Hydrangea macrophylla is the most popular species of Hydrangea. Commonly referred to as Big Leaf Hydrangea, there are dozens of varieties to choose from all with different colors, growth habits and flower styles. Mophead flowers are the large, dome shaped flowers most commonly sought after while Lacecap Hydrangeas are large, flat flowers with open florets around the rim and small bud-like flowers in the center. Some varieties bloom on old wood and others on new. Plants that bloom on old wood are less likely to provide consistent blooming. There are many factors that can prevent these Hydrangeas from blooming. Inadequate sunlight, pruning the old canes back too far, frozen buds in spring, deer browse, extra cold and/or windy winter weather and in some cases just a bummer plant. Many of the new Hydrangea introductions feature blooms from new growth that negates many of these factors and, in some cases, offer spectacular color combinations. Finally the question of what makes Hydrangeas turn blue. First, blue varieties have the ability to turn blue while other colored varieties do not. The blue is from aluminum that is made available to the plant from the soil. Some parts of the world have aluminum naturally occurring in native soils but we do not in this area. Plants can only absorb aluminum when the pH of your garden soil is low. (5.2-5.5) Soil pH, simply explained, is a measure of the electrical conductivity of soils. Different plants absorb nutrients under different electrical currents so adjusting pH allows plants to utilize available nutrient sources. Aluminum sulfate is the most common amendment used to offer aluminum and lower soil pH and should be applied early in the growing season.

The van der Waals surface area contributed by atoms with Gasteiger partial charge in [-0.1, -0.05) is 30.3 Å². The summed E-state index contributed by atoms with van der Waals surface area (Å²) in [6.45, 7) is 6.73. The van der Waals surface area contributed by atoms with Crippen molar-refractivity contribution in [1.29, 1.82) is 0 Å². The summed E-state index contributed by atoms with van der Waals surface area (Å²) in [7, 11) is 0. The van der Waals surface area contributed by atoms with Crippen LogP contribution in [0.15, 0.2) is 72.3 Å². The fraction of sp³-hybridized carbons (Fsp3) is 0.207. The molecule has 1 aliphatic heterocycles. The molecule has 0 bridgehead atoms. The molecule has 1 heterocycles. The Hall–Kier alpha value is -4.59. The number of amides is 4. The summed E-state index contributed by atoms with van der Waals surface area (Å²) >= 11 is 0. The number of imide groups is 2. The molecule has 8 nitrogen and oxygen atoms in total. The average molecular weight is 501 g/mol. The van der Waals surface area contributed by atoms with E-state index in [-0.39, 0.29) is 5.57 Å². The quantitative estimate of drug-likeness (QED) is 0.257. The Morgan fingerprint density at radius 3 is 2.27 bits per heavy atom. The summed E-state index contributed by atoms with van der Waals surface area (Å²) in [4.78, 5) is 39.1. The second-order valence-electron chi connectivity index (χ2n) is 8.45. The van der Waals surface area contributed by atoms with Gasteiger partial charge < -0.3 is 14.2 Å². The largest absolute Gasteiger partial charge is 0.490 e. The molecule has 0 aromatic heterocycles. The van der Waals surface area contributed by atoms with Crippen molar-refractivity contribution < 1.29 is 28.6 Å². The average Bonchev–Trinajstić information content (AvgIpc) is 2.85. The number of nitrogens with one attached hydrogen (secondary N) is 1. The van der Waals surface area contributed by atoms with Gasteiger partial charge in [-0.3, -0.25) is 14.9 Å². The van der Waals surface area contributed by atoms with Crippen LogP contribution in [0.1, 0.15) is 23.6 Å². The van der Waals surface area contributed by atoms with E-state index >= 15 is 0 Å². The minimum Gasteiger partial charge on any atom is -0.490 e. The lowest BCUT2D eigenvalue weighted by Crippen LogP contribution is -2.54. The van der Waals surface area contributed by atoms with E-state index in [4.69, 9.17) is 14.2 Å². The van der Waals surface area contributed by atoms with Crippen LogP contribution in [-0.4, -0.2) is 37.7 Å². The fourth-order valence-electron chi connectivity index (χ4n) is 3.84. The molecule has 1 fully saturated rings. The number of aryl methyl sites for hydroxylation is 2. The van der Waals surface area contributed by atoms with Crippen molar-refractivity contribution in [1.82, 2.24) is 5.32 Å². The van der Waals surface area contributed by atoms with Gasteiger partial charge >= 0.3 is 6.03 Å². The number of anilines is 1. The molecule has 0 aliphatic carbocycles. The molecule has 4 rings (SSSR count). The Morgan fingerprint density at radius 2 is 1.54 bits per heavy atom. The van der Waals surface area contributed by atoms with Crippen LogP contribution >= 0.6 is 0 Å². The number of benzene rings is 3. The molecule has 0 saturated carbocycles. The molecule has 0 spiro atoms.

Hydrangea paniculata is commonly referred to as Pee Gee Hydrangea. The large summer flowers are cone shaped and lend themselves to drying and flower arranging. These shrubby Hydrangeas prefer at least a half-day of sun but are widely adaptable. The flowers first appear white and then fade to pink that deepens in tone with cooler night temperatures. There are many varieties that range in flower shape, size and color as well as plant height. Plants bloom freely allowing easy height control with an early spring pruning. Favorite varieties include ‘Limelight’, ‘Pinky Winky’ and ‘Quickfire’.
Hydrangea quercifolia is more often referred to as Oak Leaf Hydrangea. While less prolific blooming than the similar paniculata, quercifolia offers many distinct advantages. First they tolerate more shady conditions growing in an interesting, asymmetrical form. Large, silvery green leaves and peeling bark provide textural interest and in the fall the maroon foliage becomes the highlight of this plant’s features. New varieties like ‘Snow Queen’ offer more prolific blooming while ‘Sikes Dwarf’ and ‘Applause’ will appeal for smaller garden spaces.
Finally Hydrangea serrata is a species native to Korea that many feel is a subspecies of macrophylla sharing most all their characteristics. Most common varieties available include ‘Preziosa’ that has maroon fall foliage and ‘Blue Billows’ which is an excellent lacecap variety.
Sorry for the long-winded bluster but this information is something I have wanted to get out to you for a long time. There are so many great Hydrangeas available but they do require a bit of knowledge to appropriately place in the landscape and maintain properly. I hope this helps sort things out and helps you “get your Hydrangea on!”
Now go outside and have fun in the dirt!